Dec. 1901: The double personalities of stable owners

“Mr. James Creelman gives his recollections and impressions of all the rulers and otherwise great men alive; one or two, indeed, have since died, but no one could read the volume without feeling his own reminiscences swell up, and the next and inevitable crime is telling them. Horse racing has little in common with Padishahs, Grand Moguls, and Czars, but Creelman’s memories of such salts of the earth incline the ordinary mind naturally toward its own picayune background. The turf, too, has its magnates, autocrats, and curios, whose characteristics and mannerisms are certainly as interesting as those of some turbaned Turk or backwoods Dagonet.

I had met him before on the race course, but Maj. B. G. Thomas at home in Lexington, Ky., was another proposition. Almost every man, for that matter, who meddles with racing has two personalities, one for the paddock and the other for the ingle. But the major was an unusual example of this in that no man ever surpassed him in drawing a courteous line between abstract association and concrete confidence. As for his personal appearance, Maj. Thomas, with all due respect, resembled not a little the late Senator Mahone, of Virginia, but on a larger and, many people think, a finer scale; in short, he had Mahone’s physical attributes as an artist or photographer would classify them, however wide the gulf may be between Readjuster socialism and rock-born aristocracy.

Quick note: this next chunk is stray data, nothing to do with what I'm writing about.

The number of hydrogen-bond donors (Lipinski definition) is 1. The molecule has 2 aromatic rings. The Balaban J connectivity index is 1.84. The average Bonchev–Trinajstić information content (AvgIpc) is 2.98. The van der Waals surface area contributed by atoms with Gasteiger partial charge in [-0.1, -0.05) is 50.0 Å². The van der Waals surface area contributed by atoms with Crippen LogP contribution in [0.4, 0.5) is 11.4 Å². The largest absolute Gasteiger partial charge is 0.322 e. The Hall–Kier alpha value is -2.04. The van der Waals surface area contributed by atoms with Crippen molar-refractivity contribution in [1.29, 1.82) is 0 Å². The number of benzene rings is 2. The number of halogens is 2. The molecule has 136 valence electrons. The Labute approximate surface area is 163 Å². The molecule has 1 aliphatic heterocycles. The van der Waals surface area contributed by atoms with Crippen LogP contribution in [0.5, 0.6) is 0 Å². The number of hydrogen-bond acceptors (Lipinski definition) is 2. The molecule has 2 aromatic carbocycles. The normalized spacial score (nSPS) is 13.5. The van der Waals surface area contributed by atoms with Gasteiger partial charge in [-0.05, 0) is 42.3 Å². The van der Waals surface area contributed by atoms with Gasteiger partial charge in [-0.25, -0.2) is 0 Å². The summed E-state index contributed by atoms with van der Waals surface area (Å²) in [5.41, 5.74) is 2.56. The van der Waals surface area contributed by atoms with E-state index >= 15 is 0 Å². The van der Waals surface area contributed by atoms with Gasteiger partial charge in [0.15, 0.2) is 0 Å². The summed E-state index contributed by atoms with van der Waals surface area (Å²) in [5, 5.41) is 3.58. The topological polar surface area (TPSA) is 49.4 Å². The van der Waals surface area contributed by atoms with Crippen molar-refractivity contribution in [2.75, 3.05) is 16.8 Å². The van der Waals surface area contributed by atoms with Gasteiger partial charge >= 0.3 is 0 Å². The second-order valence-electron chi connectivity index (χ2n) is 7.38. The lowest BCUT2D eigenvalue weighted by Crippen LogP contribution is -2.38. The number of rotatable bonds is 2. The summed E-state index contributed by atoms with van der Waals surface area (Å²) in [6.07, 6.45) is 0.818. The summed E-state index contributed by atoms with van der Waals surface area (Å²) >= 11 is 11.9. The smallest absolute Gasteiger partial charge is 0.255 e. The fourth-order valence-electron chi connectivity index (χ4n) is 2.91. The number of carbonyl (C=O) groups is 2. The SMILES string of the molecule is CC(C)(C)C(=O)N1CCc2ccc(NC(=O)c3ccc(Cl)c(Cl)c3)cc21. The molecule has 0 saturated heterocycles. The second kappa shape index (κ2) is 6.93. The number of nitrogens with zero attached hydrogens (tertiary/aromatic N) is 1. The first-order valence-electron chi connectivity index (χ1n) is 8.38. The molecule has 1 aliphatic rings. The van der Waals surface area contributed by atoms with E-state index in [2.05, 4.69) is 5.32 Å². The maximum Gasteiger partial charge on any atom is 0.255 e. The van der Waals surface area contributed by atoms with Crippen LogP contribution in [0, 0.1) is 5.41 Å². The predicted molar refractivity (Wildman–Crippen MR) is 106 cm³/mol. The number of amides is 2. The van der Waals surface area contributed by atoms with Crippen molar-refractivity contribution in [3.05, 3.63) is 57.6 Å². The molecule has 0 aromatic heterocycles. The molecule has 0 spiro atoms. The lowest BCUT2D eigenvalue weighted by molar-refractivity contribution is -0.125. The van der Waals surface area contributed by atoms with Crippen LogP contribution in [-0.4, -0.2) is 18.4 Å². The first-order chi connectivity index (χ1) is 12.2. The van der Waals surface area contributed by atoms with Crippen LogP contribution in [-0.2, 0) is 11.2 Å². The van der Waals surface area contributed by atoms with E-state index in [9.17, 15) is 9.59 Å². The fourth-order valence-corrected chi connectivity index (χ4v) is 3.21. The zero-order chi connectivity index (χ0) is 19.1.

Maj. Thomas, with his stallions Himyar, King Ban, and Lelex, has held a big block of stock in thoroughbred development the last quarter of a century. He always preferred the glory of breeding winners for some one else to race to the intoxicating pleasure of galloping them under his own colors, and no doubt he was right from more standpoints than one, for the yearlings from his Dixiana farm consistently brought sums that justified his system. Yet the major must have felt something like chagrin when he saw the celebrated “Jack” Chinn kiss Ban Fox’s nozzle on Champion Day at Monmouth Park, for it’s rather hard to see a colt of your own breeding win a fortune for somebody else.

One day in 1891; while I was a guest among others of Milton Young at his beautiful McGrathiana, the home of Hanover, but now his burial place, I met Maj. Thomas in the – yes, in the Phoenix Hotel in Lexington. The moment I saw him he reminded me of something in “Rob Roy” about MacGregor’s foot on his native health, and few know better than racing men what that infers in the Blue Grass bailiwick. During the day, in the town office of the master of Dixiana, he gave me the patented model of a racing bridle he had invented, for transmission to the officials of the Jockey Club in New York.

Shakespeare, Bacon, or somebody made an everlasting epigram on contrasts, but whoever was guilty must have had the Dwyer brothers in mind when he made it, for “Mike” is “Phil’s” antipode and Philip is Michael’s antithesis. Damon and Pythias or Orestes and Pylades were not more fraternally devoted to one another than are these great turfmen whose red and blue sash swept the board in the memorable years from Rhadamanthus to Hanover, but so far as the turf knows them the brothers are alike only in that each knows a racehorse a trifle better than the other.